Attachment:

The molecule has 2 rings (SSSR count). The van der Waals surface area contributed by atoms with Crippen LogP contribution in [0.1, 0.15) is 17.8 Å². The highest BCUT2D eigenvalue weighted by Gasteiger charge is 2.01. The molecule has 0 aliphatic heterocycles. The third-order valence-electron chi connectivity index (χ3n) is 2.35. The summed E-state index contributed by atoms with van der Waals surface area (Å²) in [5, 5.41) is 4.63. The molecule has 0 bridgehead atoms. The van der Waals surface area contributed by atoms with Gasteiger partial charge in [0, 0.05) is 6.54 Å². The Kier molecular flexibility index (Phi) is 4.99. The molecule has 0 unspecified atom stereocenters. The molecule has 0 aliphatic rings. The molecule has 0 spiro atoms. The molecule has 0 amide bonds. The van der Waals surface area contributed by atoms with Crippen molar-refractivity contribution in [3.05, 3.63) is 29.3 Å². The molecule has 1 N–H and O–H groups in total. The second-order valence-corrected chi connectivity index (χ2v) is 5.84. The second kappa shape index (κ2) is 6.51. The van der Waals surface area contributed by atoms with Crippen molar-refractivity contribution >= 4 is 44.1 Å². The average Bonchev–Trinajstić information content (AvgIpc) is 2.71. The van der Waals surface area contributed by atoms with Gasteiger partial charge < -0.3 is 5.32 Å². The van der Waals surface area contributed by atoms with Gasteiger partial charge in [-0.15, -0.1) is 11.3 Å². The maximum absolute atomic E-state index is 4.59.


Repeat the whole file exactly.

The molecule has 2 rings (SSSR count). The van der Waals surface area contributed by atoms with Crippen LogP contribution in [0.1, 0.15) is 17.8 Å². The highest BCUT2D eigenvalue weighted by Gasteiger charge is 2.01. The molecule has 0 aliphatic heterocycles. The third-order valence-electron chi connectivity index (χ3n) is 2.35. The summed E-state index contributed by atoms with van der Waals surface area (Å²) in [5, 5.41) is 4.63. The molecule has 0 bridgehead atoms. The van der Waals surface area contributed by atoms with Gasteiger partial charge in [0, 0.05) is 6.54 Å². The Kier molecular flexibility index (Phi) is 4.99. The molecule has 0 unspecified atom stereocenters. The molecule has 0 aliphatic rings. The molecule has 0 spiro atoms. The molecule has 0 amide bonds. The van der Waals surface area contributed by atoms with Crippen molar-refractivity contribution in [3.05, 3.63) is 29.3 Å². The molecule has 1 N–H and O–H groups in total. The second-order valence-corrected chi connectivity index (χ2v) is 5.84. The second kappa shape index (κ2) is 6.51. The van der Waals surface area contributed by atoms with Crippen molar-refractivity contribution >= 4 is 44.1 Å². The average Bonchev–Trinajstić information content (AvgIpc) is 2.71. The van der Waals surface area contributed by atoms with Gasteiger partial charge < -0.3 is 5.32 Å². The van der Waals surface area contributed by atoms with Gasteiger partial charge in [-0.15, -0.1) is 11.3 Å². The maximum absolute atomic E-state index is 4.59.